Do you have any funny travel stories?
Being spat on by an old Greek woman! I was helping her pack her bags in a supermarket. She turned round and spat at me three times! It’s to ward off the evil eye…apparently if someone thinks you have a kind nature and you’re beautiful, you’ll get jealousy so it’s to protect you. I didn’t realise that at the time and was a little taken aback!
Which is the worst place you’ve been to and why?
I was a little disappointed by Cambodia…but then again, I only stayed in the capital. Maybe if I had had the opportunity to travel to the countryside and beaches, I’d feel differently. And I wouldn’t use the expression ‘worst,’ it just wasn’t for me: too busy, hectic and no peace. And knowing what had happened back in the Pol Pot regime just made me feel really sad.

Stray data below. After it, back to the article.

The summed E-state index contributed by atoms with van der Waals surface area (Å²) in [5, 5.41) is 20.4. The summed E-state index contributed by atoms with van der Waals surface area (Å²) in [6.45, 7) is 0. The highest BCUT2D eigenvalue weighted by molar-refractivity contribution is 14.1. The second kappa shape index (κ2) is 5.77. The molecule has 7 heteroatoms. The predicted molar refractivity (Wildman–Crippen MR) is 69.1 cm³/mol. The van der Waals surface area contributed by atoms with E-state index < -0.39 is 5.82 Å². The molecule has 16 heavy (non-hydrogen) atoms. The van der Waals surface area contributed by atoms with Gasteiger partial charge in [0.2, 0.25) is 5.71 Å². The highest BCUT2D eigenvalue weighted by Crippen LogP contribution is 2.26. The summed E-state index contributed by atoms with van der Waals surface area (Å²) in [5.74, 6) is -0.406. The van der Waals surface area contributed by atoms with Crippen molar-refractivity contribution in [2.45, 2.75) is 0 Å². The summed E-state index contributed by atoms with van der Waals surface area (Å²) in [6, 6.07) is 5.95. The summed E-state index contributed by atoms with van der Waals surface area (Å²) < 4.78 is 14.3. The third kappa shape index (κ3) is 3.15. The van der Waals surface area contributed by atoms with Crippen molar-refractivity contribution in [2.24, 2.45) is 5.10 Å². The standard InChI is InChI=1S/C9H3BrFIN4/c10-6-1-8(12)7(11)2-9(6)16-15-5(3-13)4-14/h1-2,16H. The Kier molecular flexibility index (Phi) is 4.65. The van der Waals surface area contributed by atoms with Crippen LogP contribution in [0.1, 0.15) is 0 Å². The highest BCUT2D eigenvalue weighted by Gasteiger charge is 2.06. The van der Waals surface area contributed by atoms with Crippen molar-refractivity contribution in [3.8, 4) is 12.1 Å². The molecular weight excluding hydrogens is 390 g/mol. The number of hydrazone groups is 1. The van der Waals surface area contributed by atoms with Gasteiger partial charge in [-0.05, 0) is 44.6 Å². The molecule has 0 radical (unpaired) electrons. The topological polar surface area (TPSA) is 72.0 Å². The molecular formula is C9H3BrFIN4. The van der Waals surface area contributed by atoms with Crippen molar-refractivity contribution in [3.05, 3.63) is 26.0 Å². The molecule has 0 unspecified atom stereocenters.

Where is your favourite place in the world?
I live here at the moment: Greece! Despite what people say about it, economically, it has certain energy and if you allow yourself to let go, you’ll feel it too. I’ve found overall people incredibly friendly & of course, the food is amazing!
Do you have a bucket list? If so what is on it?
Seattle for some reason. I know it rains a hell of a lot there and is probably not that dissimilar to the UK in weather…but I’d love to go.
I also want to visit Finland and the high Arctic at Christmas to see the Northern Lights, or Siberia. Hawaii for the beaches and Barcelona for the culture and Gaudi architecture. I love European architecture.